This paper focuses on the study of organizing of local public transport service, based on London’s and Seoul’s experiences. This describes the two previous different systems of public bus operation, which move toward the service contract system, under various rational behind their reform respective. It shows that the previous systems of public bus operation both under public monopoly and unregu-lated system run by a large number of private com-panies are allowed for shifting toward such a system.

The changes toward the new arrangement of public bus operation system in those cities were highly concerned with the underlying acts or regu-lations and the processes which took effect in con-ducting the reforms themselves. These determined

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the way of the competence authorities to take initia-tive to start, perform, and encourage the reform process to come up with their expected goals, and influenced the result itself as well. It became more relevant due to the reform process involved many interested parties.

The separation of planning from operation under gross cost model which are applied in those cities shows the role of involved parties both authority and private operators clearly. Moreover, since authority more focuses on maximizing the service and dele-gates operational right to provide public bus services to operators, so the availability of an effective or-ganization and appropriate technology become sig-nificant in supporting to run and control public bus services. Indeed in applying such a system, the so-lution adopted by one city cannot be directly trans-ferred to another city. However, it is important to recognize that local circumstance of an area is dif-ferent individually. Therefore it should be seen and put in particular situation of an area in question, including by linking it with policy objectives of the service provision, as is the case in London and Seoul. The information on service contracts system of their best practices, should be developed and fitted with real situation by making the best use of the ad-vantages, things like competitive tendering system, the utilizing of appropriate technology for planning, managing, and monitoring of service, and consider-ing obstacles to effective service contract system of a certain area, like institutional capacity, the availa-bility of reasonably operators, and the choosing of procurement and contractual type as well.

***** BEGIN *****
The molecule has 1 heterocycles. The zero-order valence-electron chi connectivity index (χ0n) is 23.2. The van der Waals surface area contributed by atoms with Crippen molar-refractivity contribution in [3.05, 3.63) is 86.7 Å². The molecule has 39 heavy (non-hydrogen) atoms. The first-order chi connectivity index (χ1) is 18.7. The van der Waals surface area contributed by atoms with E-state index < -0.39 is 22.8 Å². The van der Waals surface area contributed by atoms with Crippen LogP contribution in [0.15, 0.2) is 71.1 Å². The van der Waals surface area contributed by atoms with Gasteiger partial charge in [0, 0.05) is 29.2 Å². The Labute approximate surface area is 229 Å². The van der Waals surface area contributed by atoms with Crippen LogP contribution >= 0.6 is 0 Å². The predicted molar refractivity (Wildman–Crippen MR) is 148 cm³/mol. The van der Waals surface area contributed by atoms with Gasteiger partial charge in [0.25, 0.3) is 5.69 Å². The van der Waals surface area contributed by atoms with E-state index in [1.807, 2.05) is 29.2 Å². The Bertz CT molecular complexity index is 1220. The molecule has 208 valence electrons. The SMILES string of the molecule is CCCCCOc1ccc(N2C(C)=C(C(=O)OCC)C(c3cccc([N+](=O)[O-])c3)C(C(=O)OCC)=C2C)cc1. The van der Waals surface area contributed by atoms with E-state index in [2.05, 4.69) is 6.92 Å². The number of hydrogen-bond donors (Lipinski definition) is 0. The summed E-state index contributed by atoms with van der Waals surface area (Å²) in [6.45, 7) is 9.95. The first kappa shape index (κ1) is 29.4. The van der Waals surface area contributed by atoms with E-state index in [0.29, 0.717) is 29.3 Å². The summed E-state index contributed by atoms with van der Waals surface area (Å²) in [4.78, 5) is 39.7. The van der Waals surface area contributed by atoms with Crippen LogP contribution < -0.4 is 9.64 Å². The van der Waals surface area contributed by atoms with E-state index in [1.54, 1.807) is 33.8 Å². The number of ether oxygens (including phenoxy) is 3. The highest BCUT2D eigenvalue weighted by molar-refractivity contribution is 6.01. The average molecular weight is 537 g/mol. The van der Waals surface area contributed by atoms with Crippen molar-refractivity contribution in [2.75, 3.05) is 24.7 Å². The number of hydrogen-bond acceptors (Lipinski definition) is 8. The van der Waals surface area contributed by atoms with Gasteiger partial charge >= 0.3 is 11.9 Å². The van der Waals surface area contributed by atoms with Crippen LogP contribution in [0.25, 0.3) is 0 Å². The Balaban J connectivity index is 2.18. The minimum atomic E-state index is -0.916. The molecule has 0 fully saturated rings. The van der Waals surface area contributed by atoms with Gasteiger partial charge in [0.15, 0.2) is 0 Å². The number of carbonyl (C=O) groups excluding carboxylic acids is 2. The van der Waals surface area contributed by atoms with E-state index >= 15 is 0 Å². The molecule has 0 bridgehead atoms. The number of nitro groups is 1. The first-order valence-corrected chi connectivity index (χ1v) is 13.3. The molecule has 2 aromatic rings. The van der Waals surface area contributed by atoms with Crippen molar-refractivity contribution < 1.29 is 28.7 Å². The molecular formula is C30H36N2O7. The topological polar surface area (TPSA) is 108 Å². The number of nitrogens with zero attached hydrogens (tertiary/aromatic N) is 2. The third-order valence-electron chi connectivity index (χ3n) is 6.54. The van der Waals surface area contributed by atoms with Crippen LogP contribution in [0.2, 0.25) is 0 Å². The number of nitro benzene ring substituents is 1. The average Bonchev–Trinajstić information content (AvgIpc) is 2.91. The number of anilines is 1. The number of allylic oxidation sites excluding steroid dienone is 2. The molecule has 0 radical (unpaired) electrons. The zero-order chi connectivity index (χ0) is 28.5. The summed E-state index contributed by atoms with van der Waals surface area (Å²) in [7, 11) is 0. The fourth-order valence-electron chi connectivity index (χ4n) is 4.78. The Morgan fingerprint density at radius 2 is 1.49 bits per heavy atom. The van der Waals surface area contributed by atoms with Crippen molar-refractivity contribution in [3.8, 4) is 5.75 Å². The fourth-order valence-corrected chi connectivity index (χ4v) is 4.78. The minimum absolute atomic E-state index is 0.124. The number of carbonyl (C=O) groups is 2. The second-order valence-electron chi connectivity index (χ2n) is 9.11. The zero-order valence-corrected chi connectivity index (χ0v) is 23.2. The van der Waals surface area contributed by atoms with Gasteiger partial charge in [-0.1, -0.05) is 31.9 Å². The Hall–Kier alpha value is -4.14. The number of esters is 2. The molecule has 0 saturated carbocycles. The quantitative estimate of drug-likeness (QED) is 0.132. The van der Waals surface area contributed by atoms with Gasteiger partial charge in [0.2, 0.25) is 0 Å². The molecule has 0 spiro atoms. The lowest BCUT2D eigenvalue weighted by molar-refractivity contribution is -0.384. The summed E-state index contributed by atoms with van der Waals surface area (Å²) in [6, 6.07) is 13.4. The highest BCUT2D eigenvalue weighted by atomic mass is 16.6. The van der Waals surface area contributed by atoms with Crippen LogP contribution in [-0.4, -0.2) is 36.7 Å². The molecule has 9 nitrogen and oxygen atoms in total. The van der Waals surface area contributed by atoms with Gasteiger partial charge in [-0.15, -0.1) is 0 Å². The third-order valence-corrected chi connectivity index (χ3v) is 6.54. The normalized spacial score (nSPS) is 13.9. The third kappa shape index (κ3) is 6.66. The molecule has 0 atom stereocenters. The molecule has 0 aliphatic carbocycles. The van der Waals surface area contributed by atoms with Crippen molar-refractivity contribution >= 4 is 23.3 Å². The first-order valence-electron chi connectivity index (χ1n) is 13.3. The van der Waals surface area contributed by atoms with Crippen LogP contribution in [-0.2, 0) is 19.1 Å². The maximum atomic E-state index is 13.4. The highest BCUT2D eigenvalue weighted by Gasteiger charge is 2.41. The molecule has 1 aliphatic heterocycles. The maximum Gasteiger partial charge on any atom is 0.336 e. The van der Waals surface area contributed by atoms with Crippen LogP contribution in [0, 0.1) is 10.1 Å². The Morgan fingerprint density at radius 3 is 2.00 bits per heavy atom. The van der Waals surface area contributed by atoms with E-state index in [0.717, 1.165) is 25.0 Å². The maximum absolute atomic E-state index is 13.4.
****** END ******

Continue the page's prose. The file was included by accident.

This study doesn’t come to the conclusion of which one is the better of those experiences. It is beyond of the scope of the study, in view of the backgrounds, the former systems, and the processes of change both in London and Seoul were different at all. The stressing is more given to the way of or-ganizing public bus transport service in those cities each. Finally, it could be useful inputs and alterna-tives in conducting local public transport reform under service contract with public planning.

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(Received February 25, 2011)